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article imageCorpse-eating fly comes 'back from the dead' after 160 years

By Leigh Goessl     Jul 9, 2013 in Science
A fly that was declared extinct over a century ago appears to have come 'back from the dead'. Researchers in Europe were interested to find it had not vanished after all.
Over 100 years ago scientists had declared a "mystical" fly to have disappeared. However, current research shows these flies have not died off as previously believed, according Live Science.
The fly has long believed to be extinct and has been described as a corpse-eating fly. This reference was dubbed because of the flies' preference of feeding on dead bodies in "advanced stages of decay". It is not attracted to recently deceased bodies or its flesh.
Also referred to as bone-skippers, these flies prefer large animals or humans to feed on. Many species of this corpse-feeding fly went extinct about 160 years ago. Bone skippers began to be seen again in 2009. Media reports indicate the flies have been seen in Spain.
Pierfilippo Cerretti, a researcher at the Sapienza University of Rome, noted that these flies have historically been considered to be "mythical" because of their habits of feeding at night, primarily during the cooler months, and also the lack of being observed by humans for well over a century. Over time, many have wondered if the fly was a myth.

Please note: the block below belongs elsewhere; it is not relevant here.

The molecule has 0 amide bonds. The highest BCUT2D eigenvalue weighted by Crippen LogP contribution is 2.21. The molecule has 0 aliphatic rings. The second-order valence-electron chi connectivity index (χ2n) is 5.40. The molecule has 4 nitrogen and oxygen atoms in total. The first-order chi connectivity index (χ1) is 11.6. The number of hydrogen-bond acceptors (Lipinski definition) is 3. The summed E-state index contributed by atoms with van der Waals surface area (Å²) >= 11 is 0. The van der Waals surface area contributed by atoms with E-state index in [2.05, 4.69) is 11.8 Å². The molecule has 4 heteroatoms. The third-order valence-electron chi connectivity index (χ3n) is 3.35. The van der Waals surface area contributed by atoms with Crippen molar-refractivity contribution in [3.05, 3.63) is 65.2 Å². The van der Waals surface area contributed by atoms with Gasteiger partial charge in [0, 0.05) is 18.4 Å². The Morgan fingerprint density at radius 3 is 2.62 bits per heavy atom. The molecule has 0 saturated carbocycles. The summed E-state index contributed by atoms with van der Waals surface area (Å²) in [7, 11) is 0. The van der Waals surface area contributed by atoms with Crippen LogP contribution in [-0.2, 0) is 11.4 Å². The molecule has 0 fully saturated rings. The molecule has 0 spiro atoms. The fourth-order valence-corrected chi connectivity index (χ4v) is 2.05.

But it turns out this type of fly is very real.
A resurgence of these corpse-eating flies has been seen over the past few years. And scientists have now been able to properly classify these flying insects.
Screen capture of a  corpse eating fly
Screen capture of a "corpse eating fly"
Screen capture/YouTube
The flies' "previous taxonomy was almost completely incorrect —a mess," Cerretti told LiveScience. "If you have no good specimens, you have no good taxonomy."
The species of fly is scientifically named Centrophlebomyia anthropophagi.
Full details of the study can be found in the most recent edition of the online journal ZooKeys.
More about corpse eating fly, Fly, extinct fly come back to life, Extinct, Centrophlebomyia anthropophagi
 
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